ATTORNEYS’ FEES AWARDS
James L. Harris Painting & Decorating, Inc. v. West Bay Builders, Inc., (2015) 191 Cal.App.3d 825
James L. Harris Painting & Decorating, Inc. (“Harris”) filed a breach of contract/violation of California’s prompt payment statutes against West Bay Builders, Inc. (“West Bay”) and Safeco Insurance Company of America (“Safeco”). West Bay responded to Harris’ complaint by filing a cross-complaint of its own for breach of contract.
Harris, a painting subcontractor, contracted with West Bay, a general contractor, to provide painting services for a school construction project. Safeco, a bond company, issued a payment bond to West Bay for the project.
The case went to trial, and the jury found that Harris and West Bay both breached the contract at issue. Accordingly, the trial court entered judgment in favor of Harris on the complaint and judgment in favor of West Bay on the cross-complaint. Because the jury found that Harris and West Bay were both at fault, no damages were awarded to either side.
Following entry of judgment, West Bay and Safeco filed a motion for attorneys’ fees pursuant to California’s prompt payment statutes (Business & Professions Code § 7108.5, Public Contract Code §§ 7107, 10262.5). The prompt payment statutes provide for an award of attorneys’ fees and costs to the party who prevails on a claim for the violation of these statutes. The trial court denied the motion, finding there was no prevailing party. Harris and Safeco appealed.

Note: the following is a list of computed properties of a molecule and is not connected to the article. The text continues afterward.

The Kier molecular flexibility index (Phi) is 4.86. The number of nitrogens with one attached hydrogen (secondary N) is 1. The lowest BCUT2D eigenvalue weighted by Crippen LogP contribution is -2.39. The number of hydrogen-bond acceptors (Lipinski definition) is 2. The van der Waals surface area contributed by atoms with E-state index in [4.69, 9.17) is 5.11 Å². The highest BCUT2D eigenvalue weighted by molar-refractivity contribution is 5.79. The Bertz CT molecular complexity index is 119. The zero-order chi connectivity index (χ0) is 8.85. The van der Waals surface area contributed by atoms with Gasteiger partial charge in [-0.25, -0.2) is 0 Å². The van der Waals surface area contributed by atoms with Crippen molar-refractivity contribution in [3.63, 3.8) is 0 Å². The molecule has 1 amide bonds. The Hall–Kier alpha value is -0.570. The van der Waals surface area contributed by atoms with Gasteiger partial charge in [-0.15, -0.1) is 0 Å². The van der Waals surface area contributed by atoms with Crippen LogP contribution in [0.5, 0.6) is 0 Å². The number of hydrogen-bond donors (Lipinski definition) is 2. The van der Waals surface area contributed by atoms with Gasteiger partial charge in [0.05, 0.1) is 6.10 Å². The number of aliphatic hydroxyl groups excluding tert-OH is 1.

Affirmed. The Third District Court of Appeal held the trial court did not abuse its discretion in determining there was no prevailing party to the lawsuit. While the Court of Appeal recognized the prompt payment statutes do not define the terms “prevailing party,” it also recognized there are situations, such as that in the case at hand, where “a party may obtain a result that is so minimal or insignificant as to justify a finding that it did not prevail.”
ABOUT THE AUTHOR
Ms. Straub is a graduate of Duquesne University School of Law in Pittsburgh, PA. The focus of her practice is business litigation, professional liability, and catastrophic personal injury litigation. Contact her at email@example.com.